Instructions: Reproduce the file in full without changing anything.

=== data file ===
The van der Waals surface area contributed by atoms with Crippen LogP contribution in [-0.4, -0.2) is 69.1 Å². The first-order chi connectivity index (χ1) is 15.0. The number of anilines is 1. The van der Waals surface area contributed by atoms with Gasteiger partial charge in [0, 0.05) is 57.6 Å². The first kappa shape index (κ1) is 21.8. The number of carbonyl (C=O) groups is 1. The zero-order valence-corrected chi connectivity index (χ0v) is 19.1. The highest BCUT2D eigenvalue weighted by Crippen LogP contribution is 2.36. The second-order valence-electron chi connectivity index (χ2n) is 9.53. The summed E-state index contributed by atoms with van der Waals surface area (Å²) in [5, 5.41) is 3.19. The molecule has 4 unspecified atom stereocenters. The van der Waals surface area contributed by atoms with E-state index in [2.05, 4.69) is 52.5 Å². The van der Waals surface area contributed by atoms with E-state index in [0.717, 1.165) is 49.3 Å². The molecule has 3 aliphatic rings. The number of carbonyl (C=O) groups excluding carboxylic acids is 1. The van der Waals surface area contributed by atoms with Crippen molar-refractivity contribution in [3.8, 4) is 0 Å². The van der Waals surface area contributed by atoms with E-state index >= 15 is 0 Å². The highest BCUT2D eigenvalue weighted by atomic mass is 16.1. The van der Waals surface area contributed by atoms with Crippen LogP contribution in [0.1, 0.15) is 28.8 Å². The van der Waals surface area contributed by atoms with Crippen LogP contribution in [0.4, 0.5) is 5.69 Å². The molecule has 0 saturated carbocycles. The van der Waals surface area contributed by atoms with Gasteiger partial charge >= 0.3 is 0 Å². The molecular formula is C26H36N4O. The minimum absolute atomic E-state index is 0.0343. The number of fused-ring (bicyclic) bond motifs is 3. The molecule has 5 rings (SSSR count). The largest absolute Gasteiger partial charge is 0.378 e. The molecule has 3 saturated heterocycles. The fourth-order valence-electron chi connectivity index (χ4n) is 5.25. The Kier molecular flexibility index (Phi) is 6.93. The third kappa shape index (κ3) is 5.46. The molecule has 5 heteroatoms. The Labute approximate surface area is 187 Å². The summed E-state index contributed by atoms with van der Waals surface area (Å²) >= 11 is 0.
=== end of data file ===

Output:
The van der Waals surface area contributed by atoms with Crippen LogP contribution in [-0.4, -0.2) is 69.1 Å². The first-order chi connectivity index (χ1) is 15.0. The number of anilines is 1. The van der Waals surface area contributed by atoms with Gasteiger partial charge in [0, 0.05) is 57.6 Å². The first kappa shape index (κ1) is 21.8. The number of carbonyl (C=O) groups is 1. The zero-order valence-corrected chi connectivity index (χ0v) is 19.1. The highest BCUT2D eigenvalue weighted by Crippen LogP contribution is 2.36. The second-order valence-electron chi connectivity index (χ2n) is 9.53. The summed E-state index contributed by atoms with van der Waals surface area (Å²) in [5, 5.41) is 3.19. The molecule has 4 unspecified atom stereocenters. The van der Waals surface area contributed by atoms with E-state index in [2.05, 4.69) is 52.5 Å². The van der Waals surface area contributed by atoms with E-state index in [0.717, 1.165) is 49.3 Å². The molecule has 3 aliphatic rings. The number of carbonyl (C=O) groups excluding carboxylic acids is 1. The van der Waals surface area contributed by atoms with Crippen molar-refractivity contribution in [3.8, 4) is 0 Å². The van der Waals surface area contributed by atoms with E-state index >= 15 is 0 Å². The highest BCUT2D eigenvalue weighted by atomic mass is 16.1. The van der Waals surface area contributed by atoms with Crippen LogP contribution in [0.1, 0.15) is 28.8 Å². The van der Waals surface area contributed by atoms with Crippen LogP contribution in [0.4, 0.5) is 5.69 Å². The molecule has 0 saturated carbocycles. The van der Waals surface area contributed by atoms with Gasteiger partial charge >= 0.3 is 0 Å². The molecular formula is C26H36N4O. The minimum absolute atomic E-state index is 0.0343. The number of fused-ring (bicyclic) bond motifs is 3. The molecule has 5 rings (SSSR count). The largest absolute Gasteiger partial charge is 0.378 e. The molecule has 3 saturated heterocycles. The fourth-order valence-electron chi connectivity index (χ4n) is 5.25. The Kier molecular flexibility index (Phi) is 6.93. The third kappa shape index (κ3) is 5.46. The molecule has 5 heteroatoms. The Labute approximate surface area is 187 Å². The summed E-state index contributed by atoms with van der Waals surface area (Å²) >= 11 is 0.